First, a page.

Slumping Asian growth; North Korea to test-fire longest-range missile; Iran launches home-developed satellite; Zimbabwe cholera crisis worsens; Spanish unemployment up; and more
Top of the Agenda: Slumping Asian Growth
The International Monetary Fund today announced new forecasts nearly halving economic growth prospects for the Asian continent for 2009. Asian economies will likely grow by 2.7 percent this year (FT), said analysts from the fund, as compared to the 4.9 percent growth IMF experts had forecast as recently as November. Dominique Strauss-Kahn, the IMF's managing director, added that Asian growth could fall below the current forecast, noting "a lot of downside risk." Strauss-Kahn said that Asian nations won't be able to pull out of the slump alone and are increasingly reliant (Bloomberg) on a global economic recovery to bolster their export prospects.
Meanwhile, the Wall Street Journal reports several Asian countries announced sharp slowdowns in inflation in January, potentially setting the stage for a new round of government intervention aimed at mitigating the risk of deflation. Reuters reports South Korea, Thailand, and Indonesia are all considering new interest rate cuts.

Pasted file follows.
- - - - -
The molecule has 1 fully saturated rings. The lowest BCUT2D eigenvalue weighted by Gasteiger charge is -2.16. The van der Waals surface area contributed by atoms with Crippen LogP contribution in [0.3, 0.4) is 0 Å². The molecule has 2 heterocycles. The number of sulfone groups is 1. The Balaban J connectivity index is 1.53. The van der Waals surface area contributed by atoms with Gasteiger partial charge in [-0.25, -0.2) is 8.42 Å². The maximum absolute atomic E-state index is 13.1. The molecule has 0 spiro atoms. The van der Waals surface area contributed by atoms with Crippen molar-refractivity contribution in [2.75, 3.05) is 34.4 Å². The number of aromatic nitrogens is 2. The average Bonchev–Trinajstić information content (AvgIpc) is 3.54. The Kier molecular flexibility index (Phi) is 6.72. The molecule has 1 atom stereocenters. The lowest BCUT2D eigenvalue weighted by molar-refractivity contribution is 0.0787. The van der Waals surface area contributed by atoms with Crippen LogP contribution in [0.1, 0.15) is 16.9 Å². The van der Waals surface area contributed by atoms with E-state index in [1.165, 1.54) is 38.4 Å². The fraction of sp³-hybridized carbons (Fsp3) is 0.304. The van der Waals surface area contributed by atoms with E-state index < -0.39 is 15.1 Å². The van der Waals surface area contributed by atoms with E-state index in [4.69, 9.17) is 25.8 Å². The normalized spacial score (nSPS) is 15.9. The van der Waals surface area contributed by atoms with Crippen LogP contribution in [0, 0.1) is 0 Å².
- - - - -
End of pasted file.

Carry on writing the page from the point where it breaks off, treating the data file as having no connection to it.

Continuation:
China today announced $19 billion (Xinhua) in new economic stimulus spending. The new spending, like a larger stimulus outlay already announced, is expected to focus on infrastructure investment.
In an expert brief published late last year, CFR's Elizabeth Economy and Adam Segal explain some of the challenges facing China's economy and how Beijing has responded.
PACIFIC RIM: North Korea Missiles
Yonhap reports North Korea may be preparing to test-fire its longest-range missile, a Taepodong-2 missile capable of carrying a nuclear warhead. Officials in Seoul say the launch could come within the next month or two.
CFR.org's Crisis Guide on the Korean Peninsula offers an in-depth look at the North Korean nuclear arsenal and its military capabilities.
CHINA-S.KOREA: The Chosun Ilbo reports disputes between Washington and Beijing over Chinese currency holdings could indirectly hurt South Korea and other countries if China decides to sell U.S. treasury bonds as a retaliatory measure.